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Tom and I had each been to this brewery before on separate trips and we were excited to visit it again. Founded in December 2016 by Michael Garratt and Annette Witteman, this small cottage brewery is a real must-visit destination for beer lovers. Michael worked part-time for years selling Okanagan wines to restaurants in Vancouver and Whistler, and then home brewed in his spare time. Annette, meanwhile, was an artist and mother to their two children. Eventually, they decided that Michael should turn his hobby into a side business so they converted part of her studio into a brewery. All of the labels and merchandise are designed by Annette and their kids help out with bottling and other duties as needed. Last year, Michael left his wine sales job to work at the brewery full-time, which allowed them to expand their tasting hours from weekends only to four days a week (Thursdays through Sundays from 1-5pm).
We sat down outside with Michael and Annette and got caught up over samples of most of the beers, which all tasted as great as I remembered. Michael talked about some of the special beers he has made for the brewery’s fifth anniversary, including a Belgian-style Farmhouse Ale with Okanagan apricots, and an IPA brewed with grand fir tips.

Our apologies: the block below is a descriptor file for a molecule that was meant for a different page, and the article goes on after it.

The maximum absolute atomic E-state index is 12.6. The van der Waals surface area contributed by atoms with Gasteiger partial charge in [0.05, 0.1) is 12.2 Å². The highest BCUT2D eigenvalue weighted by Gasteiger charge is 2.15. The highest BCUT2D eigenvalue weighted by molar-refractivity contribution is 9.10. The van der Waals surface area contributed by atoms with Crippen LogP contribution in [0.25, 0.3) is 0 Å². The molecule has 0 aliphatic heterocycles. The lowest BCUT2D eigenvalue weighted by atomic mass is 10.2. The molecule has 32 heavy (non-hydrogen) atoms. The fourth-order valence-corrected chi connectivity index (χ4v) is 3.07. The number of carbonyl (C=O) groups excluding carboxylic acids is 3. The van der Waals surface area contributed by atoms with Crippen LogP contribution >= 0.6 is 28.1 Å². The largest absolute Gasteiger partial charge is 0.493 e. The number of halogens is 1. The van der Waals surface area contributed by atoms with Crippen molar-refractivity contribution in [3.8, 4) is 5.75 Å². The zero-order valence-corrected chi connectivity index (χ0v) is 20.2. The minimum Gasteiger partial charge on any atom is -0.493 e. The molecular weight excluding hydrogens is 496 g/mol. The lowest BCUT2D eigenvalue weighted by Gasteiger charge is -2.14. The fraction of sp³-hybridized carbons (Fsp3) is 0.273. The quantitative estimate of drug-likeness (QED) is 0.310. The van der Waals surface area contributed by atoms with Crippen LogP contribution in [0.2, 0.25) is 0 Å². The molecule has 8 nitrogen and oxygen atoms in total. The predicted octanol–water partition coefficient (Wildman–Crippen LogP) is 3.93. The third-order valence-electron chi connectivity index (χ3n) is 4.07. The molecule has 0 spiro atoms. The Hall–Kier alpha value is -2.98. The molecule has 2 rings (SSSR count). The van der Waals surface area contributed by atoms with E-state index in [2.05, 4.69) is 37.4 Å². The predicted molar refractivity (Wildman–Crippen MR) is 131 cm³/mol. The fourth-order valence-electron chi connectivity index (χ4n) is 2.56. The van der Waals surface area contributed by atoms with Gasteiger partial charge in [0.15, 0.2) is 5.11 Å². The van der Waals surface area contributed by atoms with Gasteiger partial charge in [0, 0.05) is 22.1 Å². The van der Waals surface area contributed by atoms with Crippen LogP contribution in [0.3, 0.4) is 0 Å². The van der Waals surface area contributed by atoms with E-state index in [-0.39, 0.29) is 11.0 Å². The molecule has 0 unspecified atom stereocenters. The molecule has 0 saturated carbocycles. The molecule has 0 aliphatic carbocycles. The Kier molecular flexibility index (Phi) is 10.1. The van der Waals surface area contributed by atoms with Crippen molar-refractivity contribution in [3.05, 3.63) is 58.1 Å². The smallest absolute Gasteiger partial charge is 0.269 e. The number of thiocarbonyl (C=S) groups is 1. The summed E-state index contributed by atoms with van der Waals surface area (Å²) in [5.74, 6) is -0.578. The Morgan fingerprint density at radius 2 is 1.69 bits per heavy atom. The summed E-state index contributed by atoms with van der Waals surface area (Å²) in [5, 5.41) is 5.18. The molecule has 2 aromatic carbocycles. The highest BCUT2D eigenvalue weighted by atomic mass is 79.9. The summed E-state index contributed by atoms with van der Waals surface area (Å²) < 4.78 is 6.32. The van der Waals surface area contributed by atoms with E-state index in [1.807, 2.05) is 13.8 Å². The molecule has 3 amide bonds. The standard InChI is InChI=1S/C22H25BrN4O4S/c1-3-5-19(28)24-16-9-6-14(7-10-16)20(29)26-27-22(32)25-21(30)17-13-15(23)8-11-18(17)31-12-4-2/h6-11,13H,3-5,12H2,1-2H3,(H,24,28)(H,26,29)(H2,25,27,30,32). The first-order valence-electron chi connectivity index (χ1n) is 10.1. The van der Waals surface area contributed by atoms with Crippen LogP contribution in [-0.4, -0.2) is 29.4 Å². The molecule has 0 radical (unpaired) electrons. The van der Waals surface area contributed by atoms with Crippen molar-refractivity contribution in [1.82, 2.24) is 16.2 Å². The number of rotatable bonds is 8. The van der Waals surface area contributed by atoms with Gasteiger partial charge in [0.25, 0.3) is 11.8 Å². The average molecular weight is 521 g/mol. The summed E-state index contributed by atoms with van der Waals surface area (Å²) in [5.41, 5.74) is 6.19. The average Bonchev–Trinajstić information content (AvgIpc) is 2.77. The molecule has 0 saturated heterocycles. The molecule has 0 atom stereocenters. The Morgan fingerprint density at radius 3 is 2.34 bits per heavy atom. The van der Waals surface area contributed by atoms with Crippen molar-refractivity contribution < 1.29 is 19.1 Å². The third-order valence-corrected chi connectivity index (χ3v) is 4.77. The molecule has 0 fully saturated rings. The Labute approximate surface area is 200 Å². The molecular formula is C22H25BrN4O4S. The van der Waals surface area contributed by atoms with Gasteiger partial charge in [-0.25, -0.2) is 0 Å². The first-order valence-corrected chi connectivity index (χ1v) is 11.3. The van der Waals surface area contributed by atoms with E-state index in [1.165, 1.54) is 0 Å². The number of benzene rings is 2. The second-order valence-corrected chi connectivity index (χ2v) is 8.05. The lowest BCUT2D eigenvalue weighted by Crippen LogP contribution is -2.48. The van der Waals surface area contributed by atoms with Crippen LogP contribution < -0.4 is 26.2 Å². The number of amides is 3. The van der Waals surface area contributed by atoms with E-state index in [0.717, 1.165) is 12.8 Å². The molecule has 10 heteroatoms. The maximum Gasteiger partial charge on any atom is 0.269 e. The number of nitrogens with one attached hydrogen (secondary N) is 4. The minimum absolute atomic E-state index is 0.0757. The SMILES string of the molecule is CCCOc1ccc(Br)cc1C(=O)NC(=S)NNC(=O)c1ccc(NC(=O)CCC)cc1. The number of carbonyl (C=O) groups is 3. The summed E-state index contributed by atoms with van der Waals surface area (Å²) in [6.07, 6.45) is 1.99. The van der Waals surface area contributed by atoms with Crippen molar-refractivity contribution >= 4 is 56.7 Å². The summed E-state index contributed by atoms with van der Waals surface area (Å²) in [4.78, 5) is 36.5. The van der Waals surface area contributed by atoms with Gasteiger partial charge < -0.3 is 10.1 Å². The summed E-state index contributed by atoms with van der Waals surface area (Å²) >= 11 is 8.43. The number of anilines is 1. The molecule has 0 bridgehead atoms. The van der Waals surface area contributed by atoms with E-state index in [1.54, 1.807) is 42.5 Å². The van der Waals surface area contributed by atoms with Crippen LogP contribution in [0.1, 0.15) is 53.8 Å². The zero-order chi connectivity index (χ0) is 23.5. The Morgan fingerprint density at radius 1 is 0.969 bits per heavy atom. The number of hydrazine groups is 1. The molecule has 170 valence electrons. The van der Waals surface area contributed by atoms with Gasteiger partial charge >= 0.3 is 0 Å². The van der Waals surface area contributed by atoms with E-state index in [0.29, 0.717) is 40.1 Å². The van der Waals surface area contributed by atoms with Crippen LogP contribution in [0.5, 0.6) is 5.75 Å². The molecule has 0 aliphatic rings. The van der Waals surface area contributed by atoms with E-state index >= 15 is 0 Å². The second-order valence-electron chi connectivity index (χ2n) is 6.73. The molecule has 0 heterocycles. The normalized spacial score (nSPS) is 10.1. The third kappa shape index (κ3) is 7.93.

“Based on our size of system, I don’t think there’s a lot of room for me to do too many new brews, but I think there is always room for some interesting twists,” he explained, “so I am thinking of doing either a smoked stout or an oyster stout — there’s lots of oyster shells all around the beaches here.”
Using local ingredients has always been a priority at Mayne Island Brewing. Its Forager Saison features locally harvested ingredients that change throughout the year, including salal berries, stinging nettles, dandelion and burdock, rose hips, rose petals, rock weed, bull kelp, sea asparagus, and grand fir tips, just to name a few!
“And I want to try to make more of the beers more centric to Mayne Island,” Michael enthused, explaining that he typically uses malted “heritage grains” that originate in Europe, but does make a pale ale with locally grown barley from Barnside Brewing across the strait in Delta.
“They’d be happy to sell me a tonne in a tote. I can’t get a one-tonne tote over here so it’s just not going to work for the time being, but I would switch and use that malt. It’s such good malt.”
The small brewery has a very limited capacity so during the summer, Michael said, they could barely keep up with demand. As such, they aren’t able to distribute their beer beyond the island much, other than about half a dozen restaurants and the Brewery Creek liquor store in Vancouver. He said they hope to eventually figure out a way to distribute some to Victoria, which Tom and I applauded enthusiastically.
Garratt also mentioned that he and the young German chef at Das Nest restaurant were planning to make a traditional German-style smoked beer together. Coincidentally, Das Nest was where we would be eating dinner that evening.
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Too soon it was time for us to leave because it was getting dark and we still had to ride to the Blue Vista Resort, our accommodation for the night. And we had a quick turnaround there, too. After quickly unpacking and changing into the nicest clothes we had, Annette appeared with her van to drive us to Das Nest for dinner.